Accessing politics

by Alasdair MacDonald, programmes director

Published: 18 Jul 2018

‘Nothing about us without us’ is a slogan adopted by disabled people who see it as vital that they are able to shape the decisions or policies that affect them.

Equal representation in public and political life is hugely important. A political system that reflects the diversity of our society leads to improved decision-making and a more responsive, democratic system. 

The Convention on the Rights of People with Disabilities, which the UK government signed in 2007, sets out clearly that disabled people have the right to participate ‘effectively and fully in political and public life on an equal basis with others’.

disabled people are hugely under-represented in politics

But we know that disabled people are hugely under-represented in politics. After the 2017 General Election, media reports stated that less than one percent of MPs have declared that they have a disability. This is in stark contrast to the estimated one in five disabled people across the UK.  

Disabled people face significant barriers when standing for election. Transportation costs and hiring a British Sign Language interpreter are just two of the additional costs candidates face on top of standard election expenditure.  

This is why we’ve long called for the UK government to reinstate the Access to Elected Office fund, which provided funding for disabled candidates standing in local and national elections between 2012 and 2015. A similar scheme has run in successfully in Scotland for Scottish government candidates since 2016.

We therefore welcomed the announcement of Penny Mordaunt, the Minister for Women and Equalities, earlier this year that the UK government would provide interim funding to support disabled people to stand for elected office.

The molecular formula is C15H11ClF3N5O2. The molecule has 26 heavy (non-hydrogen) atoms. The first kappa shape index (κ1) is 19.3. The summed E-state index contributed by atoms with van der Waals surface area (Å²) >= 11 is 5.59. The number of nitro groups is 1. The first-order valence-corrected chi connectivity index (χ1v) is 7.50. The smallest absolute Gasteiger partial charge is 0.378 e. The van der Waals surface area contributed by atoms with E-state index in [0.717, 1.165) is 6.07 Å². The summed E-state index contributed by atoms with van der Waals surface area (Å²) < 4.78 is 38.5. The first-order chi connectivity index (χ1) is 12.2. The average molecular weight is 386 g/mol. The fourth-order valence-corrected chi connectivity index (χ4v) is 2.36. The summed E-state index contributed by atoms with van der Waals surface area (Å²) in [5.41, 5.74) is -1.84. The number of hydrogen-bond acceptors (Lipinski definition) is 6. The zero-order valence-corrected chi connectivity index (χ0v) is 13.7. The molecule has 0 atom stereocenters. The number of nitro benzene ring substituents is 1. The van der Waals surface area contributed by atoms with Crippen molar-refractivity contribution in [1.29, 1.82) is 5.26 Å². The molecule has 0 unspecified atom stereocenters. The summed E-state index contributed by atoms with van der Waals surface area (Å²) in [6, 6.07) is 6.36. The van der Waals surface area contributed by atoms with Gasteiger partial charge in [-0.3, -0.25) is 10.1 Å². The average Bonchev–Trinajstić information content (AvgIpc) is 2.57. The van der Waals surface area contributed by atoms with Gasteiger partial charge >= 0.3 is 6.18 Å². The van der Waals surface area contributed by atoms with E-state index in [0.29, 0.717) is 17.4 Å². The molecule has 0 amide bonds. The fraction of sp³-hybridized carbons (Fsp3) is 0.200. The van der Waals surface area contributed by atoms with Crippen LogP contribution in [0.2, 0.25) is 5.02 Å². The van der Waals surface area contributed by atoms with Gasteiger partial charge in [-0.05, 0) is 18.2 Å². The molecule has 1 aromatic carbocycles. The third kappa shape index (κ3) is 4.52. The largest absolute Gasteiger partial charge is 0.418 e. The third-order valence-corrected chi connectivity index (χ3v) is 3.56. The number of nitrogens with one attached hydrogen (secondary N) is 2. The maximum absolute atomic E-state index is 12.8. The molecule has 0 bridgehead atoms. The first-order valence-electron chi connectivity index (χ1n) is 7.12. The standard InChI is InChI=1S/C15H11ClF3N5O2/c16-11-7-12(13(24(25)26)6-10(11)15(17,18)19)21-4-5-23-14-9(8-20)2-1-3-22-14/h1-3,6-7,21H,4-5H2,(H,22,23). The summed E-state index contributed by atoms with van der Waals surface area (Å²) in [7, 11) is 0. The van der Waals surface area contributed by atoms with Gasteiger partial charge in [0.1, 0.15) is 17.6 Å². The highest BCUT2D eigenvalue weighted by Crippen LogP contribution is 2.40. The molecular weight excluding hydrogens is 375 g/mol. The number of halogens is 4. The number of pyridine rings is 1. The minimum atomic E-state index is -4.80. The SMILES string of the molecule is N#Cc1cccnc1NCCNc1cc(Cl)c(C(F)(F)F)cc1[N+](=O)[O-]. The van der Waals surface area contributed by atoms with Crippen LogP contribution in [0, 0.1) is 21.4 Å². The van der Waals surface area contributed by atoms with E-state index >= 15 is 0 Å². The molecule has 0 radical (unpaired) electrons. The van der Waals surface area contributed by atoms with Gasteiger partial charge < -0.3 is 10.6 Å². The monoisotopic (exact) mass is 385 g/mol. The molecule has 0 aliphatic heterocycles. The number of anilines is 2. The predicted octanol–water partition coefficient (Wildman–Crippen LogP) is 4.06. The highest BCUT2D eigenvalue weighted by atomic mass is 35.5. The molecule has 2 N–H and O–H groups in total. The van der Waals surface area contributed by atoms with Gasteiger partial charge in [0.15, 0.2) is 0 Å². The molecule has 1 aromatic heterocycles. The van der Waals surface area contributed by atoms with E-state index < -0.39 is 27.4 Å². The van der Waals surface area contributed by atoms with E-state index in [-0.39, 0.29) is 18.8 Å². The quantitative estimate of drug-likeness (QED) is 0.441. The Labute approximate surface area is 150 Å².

This is an important start. 

everybody should be able to stand up and represent their community

However, the funding will only be available for 12 months, and only for local elections and Police and Crime Commissioner elections in England. 

Limiting the fund in this way means that disabled people who, for example, want to stand for a parliamentary seat in Westminster won’t be supported. Selection for seats often takes place four to five years in advance, meaning that some parties will be selecting their candidates now for the 2022 election. The possibility of a snap General Election also can’t be ruled out in these uncertain times.

We are also concerned that after this 12-month period ends, responsibility to support disabled people will revert solely to political parties.

While parties are obliged to make reasonable adjustments for members and candidates under the Equality Act 2010, what might be reasonable for one disabled person won’t be for another. This means that some will remain disadvantaged, and the goal of the original fund to create a level playing field for all candidates will remain unfulfilled.

That’s why we have convened a meeting with political parties, disabled candidates and representatives from disabled people’s organisations to share learning and expectations with government and encourage them to help meet the needs and aspirations of disabled candidates.

We’ll be asking government to ensure that disabled people can effectively and fully participate in political and public life on an equal basis, because everybody should be able to stand up and represent their community. 

Increasing representation will position Britain as a world leader when it comes to diversity and democracy.